Using Account Receivables as Collateral

A business will use their account receivables as a way to collateralize a loan. Accounts receivables represents those accounts of the business that are active and have paid or are in the process of paying for goods or services provided by the business. The receivables represent a steady flow of cash for a business. The steady cash flow is assessed as a good source of income for securing a loan.

Types of Business Using Account Receivables

Using account receivables as collateral is good for those businesses with a steady flow of income but may have some credit issues. These credit issues could be making it difficult for the business to take out loans and more importantly, limiting access to the additional funding needed to expand operations or hire additional employees. Collateralizing the loan with account receivables gives the lender assurance that the loan can be paid and a source in which to tap into.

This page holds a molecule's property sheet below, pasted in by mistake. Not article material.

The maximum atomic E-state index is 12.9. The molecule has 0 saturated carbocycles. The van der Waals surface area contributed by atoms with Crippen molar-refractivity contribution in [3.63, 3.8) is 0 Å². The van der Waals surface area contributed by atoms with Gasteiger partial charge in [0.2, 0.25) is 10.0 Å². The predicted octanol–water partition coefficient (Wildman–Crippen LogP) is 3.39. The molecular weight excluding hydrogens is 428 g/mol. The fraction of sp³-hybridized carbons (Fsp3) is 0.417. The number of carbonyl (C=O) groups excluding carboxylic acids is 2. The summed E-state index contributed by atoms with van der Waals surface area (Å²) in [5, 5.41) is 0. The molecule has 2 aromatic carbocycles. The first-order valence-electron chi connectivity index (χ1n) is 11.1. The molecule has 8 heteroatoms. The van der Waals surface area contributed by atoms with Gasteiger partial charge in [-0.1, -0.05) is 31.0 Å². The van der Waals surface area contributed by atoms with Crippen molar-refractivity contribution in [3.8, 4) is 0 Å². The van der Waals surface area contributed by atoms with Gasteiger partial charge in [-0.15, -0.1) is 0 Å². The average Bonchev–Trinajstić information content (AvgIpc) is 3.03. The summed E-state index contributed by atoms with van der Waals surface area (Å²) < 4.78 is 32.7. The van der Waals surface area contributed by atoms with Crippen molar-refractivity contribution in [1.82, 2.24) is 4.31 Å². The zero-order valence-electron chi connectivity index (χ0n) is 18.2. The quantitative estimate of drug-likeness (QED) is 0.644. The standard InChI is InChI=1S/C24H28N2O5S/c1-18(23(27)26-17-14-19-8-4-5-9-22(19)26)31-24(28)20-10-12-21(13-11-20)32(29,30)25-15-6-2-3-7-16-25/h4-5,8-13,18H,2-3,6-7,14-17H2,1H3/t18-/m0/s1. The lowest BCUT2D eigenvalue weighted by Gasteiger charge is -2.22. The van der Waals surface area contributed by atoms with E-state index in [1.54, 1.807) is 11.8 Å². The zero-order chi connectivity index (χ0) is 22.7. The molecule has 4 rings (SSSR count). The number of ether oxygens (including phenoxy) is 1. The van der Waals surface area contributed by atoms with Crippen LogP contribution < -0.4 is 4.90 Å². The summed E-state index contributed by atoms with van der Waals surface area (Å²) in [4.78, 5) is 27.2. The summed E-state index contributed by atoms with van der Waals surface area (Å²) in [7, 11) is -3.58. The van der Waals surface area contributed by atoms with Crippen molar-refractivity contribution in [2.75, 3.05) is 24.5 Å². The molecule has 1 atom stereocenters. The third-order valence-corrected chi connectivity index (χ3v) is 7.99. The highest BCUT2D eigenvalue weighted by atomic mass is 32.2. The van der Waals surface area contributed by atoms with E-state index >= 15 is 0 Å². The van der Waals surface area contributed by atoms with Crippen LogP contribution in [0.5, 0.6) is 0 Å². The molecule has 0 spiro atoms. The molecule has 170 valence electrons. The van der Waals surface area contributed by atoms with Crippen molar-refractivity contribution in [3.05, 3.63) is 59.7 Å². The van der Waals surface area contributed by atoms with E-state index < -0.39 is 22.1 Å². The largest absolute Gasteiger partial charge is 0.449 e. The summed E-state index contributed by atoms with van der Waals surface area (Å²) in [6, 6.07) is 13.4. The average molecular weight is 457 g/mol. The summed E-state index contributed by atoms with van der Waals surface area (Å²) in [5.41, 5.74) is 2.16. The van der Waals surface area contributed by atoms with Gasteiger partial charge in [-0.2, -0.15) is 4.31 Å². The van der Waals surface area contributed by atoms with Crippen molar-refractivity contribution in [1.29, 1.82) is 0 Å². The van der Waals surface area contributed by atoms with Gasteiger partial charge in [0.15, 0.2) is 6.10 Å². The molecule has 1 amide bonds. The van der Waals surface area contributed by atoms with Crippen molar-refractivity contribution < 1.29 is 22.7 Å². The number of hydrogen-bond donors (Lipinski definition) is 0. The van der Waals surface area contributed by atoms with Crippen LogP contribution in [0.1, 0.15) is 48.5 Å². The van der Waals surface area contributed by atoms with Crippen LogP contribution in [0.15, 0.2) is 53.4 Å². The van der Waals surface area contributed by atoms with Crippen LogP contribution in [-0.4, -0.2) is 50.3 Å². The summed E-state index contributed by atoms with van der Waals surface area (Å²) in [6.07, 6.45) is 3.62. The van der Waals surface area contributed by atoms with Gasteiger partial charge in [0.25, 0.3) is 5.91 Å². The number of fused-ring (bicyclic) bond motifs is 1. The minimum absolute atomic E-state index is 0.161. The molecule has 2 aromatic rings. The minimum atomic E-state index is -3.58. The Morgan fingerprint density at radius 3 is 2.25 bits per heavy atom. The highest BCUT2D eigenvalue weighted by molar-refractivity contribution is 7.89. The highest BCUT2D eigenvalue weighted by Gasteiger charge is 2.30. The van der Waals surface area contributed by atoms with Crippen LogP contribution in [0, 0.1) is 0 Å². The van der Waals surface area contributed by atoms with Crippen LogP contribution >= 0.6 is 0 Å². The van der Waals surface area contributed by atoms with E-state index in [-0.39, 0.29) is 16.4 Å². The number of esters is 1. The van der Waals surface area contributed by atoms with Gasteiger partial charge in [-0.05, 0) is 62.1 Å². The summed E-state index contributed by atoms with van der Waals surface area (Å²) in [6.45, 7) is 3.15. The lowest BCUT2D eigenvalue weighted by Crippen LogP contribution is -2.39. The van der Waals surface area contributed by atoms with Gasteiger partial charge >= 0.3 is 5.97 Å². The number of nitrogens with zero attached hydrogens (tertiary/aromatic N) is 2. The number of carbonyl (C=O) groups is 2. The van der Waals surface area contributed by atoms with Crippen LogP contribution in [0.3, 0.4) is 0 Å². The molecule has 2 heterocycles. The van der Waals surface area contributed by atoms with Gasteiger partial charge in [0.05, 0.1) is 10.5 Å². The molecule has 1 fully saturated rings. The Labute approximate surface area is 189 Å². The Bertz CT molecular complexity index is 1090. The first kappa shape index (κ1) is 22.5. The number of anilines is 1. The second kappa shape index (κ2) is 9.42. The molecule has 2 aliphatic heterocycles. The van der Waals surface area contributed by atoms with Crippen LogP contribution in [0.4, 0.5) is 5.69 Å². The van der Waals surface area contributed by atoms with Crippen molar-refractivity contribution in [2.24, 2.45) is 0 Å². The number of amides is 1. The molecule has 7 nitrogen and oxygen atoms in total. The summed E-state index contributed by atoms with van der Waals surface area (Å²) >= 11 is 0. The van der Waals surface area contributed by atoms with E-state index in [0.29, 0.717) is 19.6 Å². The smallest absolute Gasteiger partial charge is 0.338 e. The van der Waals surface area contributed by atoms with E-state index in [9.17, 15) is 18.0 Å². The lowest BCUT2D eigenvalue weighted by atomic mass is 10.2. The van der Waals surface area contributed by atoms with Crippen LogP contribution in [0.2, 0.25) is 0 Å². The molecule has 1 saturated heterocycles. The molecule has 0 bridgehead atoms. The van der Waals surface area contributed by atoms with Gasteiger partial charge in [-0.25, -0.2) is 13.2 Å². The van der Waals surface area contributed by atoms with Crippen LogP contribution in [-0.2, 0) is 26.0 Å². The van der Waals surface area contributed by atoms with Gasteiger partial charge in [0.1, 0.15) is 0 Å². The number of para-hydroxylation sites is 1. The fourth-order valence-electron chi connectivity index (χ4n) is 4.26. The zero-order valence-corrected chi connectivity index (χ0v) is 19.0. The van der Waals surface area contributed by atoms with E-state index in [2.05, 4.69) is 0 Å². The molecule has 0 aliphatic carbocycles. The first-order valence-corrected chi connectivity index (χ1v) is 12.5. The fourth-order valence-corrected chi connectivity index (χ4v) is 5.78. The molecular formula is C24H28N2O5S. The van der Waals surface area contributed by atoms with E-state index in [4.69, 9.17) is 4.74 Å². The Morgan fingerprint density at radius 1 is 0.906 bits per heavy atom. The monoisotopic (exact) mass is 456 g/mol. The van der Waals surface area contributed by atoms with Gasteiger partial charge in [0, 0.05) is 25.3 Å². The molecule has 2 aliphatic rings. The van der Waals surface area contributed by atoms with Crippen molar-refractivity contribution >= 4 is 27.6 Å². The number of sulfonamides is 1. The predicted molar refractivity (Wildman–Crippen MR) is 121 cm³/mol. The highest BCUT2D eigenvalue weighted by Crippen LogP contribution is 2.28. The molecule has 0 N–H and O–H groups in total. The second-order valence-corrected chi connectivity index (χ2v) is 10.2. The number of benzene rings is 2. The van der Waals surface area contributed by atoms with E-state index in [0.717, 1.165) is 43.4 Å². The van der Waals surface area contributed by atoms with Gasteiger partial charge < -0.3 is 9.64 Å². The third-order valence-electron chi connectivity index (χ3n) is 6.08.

Secured Loan

A business loan that is collateralized with a company's account receivables is a secured loan. This differs from an unsecured loan that does not require the use of collateral or some type of security in order for the loan to be made to the borrower. A secured loan will have a higher interest rate than one that is unsecured.

Loan Arrangement

A business pledges their account receivables by assigned a portion (collateral) or all (absolute) of their receivable for a period. This can be for the term of the loan, or some other period agreed upon by the borrower and the lender. The terms and conditions of the loan are set forth in the loan agreement.

As the loan is paid off, arrangements can be made between the loan's parties to reduce the amount of account receivables that is needed to collateralize the loan. Typically, the lender will accommodate this request as long as the borrower continues to make the required payments as scheduled.  

Common Practice

Collateralizing a loan with account receivables is a common practice for many businesses in need of additional capital. The lender will review the business' financial statements and other information to ensure that the business is a viable business with earning potential.